Saturday, January 5, 2013


Marlon Wayans lets go of his training wheels (namely his two brothers Keenan and Damon) and writes and produces and stars in his first movie completely on his own, sans any family Wayans help. 

The result is A Haunted House (Open Road Films and Endgame Entertainment), a funny take on the paranormal genre, that uses the found footage horror phenomenon.

This movie, which opens Jan. 11, is an extension of the Wayans’ brand.

The movie, shot in 21 days in one location, stars Wayans, Cedric the Entertainer, Nick Swardson, David Koechner and Essence Atkins, who plays Kisha, a woman who moves in with her boyfriend (Marlon Wayans) only to have some unexplained stuff start to happen.

The result is a hilarious comedy. 

Atkins is best known for the roles of Dee Dee Thorne on the UPN sitcom Half & Half and as Yvette Henderson on the WB sitcom Smart Guy. She currently stars on the series, Are We There Yet

Atkins, 40, has also appeared in a variety of movies and television shows, including How High, Deliver Us From Eva, Family Matters, Sister Sister and The Cosby Show.

We caught up with the actress at the Four Seasons hotel in Beverly Hills to talk about A Haunted House and her career.

DD - Darlene Donloe:  This movie is just 96 minutes of fun and laughter. How did you come to be involved in the film?

EA: It’s interesting. It’s the third time I’ve worked with Marlon. The first time was in 1995 on The Wayans Bros. I played Shawn’s girlfriend. Then, I did Dance Flick. This film, I was literally home and my son was 22-days-old when I got a call from my agent. He said, “Marlon has asked to meet with you tomorrow at 12.” Uh, I had a C-section, mind you.  How can I leave the house? I love working with them. I went to the meeting not knowing what I was walking into. A week and a half later, he called and said, “You know we saw a lot of people. Are you depressed? You might be postpartum. Can you do it?” I said, “Yes, I got you.”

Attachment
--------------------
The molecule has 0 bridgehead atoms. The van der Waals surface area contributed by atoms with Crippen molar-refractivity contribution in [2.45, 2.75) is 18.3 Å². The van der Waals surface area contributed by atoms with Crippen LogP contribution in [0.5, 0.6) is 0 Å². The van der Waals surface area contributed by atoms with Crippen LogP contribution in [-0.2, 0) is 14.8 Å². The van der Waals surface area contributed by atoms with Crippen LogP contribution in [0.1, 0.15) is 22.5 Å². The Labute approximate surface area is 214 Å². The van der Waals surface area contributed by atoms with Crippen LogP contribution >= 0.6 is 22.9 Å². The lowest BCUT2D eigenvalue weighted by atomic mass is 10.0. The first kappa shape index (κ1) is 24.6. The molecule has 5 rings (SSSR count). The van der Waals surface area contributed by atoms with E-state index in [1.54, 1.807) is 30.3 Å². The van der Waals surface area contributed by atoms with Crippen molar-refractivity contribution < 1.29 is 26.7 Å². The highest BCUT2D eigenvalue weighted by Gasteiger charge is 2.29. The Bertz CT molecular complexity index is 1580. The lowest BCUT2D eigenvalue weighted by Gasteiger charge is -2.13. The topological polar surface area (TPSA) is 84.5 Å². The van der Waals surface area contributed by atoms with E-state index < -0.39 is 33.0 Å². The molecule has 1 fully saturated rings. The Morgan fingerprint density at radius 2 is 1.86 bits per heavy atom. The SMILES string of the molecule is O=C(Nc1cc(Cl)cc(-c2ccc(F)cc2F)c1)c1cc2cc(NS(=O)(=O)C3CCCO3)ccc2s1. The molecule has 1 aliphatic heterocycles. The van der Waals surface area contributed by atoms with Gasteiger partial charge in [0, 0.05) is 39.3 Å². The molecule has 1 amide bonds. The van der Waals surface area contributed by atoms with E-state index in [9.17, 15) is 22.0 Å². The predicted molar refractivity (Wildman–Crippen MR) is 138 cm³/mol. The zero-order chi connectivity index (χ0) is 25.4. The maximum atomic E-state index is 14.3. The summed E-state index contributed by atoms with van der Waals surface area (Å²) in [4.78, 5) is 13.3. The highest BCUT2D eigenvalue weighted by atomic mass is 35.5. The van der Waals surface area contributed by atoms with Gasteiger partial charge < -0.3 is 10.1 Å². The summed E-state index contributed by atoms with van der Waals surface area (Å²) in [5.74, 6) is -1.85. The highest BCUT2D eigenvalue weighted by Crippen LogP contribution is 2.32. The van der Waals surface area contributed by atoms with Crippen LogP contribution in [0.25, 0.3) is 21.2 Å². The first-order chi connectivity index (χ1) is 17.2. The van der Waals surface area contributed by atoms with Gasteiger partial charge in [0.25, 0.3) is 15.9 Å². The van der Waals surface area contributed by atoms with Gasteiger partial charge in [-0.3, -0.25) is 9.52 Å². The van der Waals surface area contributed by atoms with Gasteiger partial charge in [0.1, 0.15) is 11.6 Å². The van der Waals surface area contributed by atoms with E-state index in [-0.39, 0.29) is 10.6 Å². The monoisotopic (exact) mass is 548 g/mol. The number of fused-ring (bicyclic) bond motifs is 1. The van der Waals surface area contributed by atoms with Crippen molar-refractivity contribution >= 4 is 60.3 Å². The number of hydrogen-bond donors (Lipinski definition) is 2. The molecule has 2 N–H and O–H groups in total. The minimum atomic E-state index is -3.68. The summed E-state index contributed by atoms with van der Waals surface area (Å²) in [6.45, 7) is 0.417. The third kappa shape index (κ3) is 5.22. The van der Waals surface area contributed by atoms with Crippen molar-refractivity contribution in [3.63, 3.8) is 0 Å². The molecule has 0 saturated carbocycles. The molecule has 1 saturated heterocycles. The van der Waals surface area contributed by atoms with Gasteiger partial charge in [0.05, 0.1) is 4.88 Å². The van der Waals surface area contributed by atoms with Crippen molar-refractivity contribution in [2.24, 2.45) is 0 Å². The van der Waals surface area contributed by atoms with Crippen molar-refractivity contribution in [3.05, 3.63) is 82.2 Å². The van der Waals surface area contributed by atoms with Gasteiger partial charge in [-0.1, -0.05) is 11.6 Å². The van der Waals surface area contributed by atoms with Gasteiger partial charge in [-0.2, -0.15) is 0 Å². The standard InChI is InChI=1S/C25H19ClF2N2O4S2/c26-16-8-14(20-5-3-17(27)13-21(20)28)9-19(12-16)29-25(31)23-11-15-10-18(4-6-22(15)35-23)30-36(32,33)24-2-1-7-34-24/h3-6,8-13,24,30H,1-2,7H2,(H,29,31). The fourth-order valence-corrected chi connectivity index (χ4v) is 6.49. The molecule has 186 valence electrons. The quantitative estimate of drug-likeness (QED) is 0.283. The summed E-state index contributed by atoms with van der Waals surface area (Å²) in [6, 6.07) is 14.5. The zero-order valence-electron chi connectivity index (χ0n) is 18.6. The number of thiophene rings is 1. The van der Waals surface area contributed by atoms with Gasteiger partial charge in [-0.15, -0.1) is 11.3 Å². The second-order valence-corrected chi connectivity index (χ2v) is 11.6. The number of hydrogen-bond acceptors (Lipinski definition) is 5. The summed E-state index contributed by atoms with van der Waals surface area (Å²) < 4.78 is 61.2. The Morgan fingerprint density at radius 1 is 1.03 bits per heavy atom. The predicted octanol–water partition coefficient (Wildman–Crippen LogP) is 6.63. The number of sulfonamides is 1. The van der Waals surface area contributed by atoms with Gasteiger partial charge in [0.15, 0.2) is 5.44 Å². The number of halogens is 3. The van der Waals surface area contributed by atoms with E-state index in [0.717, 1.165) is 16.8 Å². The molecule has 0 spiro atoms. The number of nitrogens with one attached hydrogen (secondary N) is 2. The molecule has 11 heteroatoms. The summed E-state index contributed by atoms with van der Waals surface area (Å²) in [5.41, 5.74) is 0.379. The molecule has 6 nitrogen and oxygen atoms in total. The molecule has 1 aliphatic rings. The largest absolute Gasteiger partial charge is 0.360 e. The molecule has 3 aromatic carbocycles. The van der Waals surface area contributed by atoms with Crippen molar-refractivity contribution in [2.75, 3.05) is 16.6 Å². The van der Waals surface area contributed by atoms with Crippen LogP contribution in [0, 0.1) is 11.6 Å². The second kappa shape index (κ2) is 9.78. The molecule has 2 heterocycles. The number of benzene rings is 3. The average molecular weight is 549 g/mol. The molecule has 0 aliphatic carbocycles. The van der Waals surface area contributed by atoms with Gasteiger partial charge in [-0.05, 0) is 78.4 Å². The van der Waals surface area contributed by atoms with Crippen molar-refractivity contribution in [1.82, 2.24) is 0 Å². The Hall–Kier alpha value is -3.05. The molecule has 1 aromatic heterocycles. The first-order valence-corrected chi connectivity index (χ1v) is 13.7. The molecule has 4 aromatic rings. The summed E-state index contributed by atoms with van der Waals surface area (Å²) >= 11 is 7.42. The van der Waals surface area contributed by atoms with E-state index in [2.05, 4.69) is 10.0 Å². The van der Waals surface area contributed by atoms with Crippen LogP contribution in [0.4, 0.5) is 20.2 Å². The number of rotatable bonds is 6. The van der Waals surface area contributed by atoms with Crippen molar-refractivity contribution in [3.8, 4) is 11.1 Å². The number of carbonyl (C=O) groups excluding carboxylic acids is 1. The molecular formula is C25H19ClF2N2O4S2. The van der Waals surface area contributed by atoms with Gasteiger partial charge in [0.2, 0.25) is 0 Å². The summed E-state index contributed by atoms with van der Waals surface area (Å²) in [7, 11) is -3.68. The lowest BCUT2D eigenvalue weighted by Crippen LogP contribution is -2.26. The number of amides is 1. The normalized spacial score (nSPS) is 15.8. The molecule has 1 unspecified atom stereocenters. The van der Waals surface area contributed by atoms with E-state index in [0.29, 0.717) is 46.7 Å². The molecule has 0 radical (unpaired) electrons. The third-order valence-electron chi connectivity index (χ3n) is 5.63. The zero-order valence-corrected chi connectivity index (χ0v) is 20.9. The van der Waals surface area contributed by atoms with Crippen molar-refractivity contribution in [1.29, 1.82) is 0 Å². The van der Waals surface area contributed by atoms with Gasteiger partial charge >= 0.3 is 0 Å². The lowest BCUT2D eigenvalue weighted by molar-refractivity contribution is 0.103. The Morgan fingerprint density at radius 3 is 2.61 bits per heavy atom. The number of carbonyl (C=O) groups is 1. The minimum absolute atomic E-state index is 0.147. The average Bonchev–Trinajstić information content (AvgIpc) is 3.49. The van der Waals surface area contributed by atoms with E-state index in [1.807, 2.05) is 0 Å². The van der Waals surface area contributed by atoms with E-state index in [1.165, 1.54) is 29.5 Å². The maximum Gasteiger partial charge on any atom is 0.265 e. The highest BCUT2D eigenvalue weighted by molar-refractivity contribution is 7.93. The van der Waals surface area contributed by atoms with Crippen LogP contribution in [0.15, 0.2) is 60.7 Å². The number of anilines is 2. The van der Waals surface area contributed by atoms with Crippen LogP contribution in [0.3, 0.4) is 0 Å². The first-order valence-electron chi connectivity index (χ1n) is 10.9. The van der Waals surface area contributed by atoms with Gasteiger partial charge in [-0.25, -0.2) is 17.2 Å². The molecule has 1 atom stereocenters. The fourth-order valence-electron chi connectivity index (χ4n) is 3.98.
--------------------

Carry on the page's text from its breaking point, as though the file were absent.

DD:  So, talk about Kisha, cuz it seems sista girl is possessed.

EA: We all have baggage. Kisha just comes with a little something extra. Ultimately this movie is a love story. What you won’t do for love. It’s about someone who loves their girl and moves in together. All those secrets get uncovered. It happens when you cohabitate. So now you have to work it out. She’s worth it.

DD: How can you play opposite Marlon Wayans without losing it on every take?

EA: I don’t know. Maybe I’m just numb and sleep deprived from working all day and not sleeping all night. I blow a lot of takes. There is a scene with Cedric (the Entertainer), Dave (Koechner), Nick (Swardson) and Marlon all in the room together and listening to them talk about me. I loved it. It was a bunch of fun doing that scene. It was so much fun. Working with people who are good at what they do is fun. 

DD: Marlon says you have to be a force of nature in Hollywood. He said he did the film out of necessity. He can’t be a black actor in Hollywood because there is no work, so he had to write and produce so that he could act. What are your thoughts on being a black actress in Hollywood?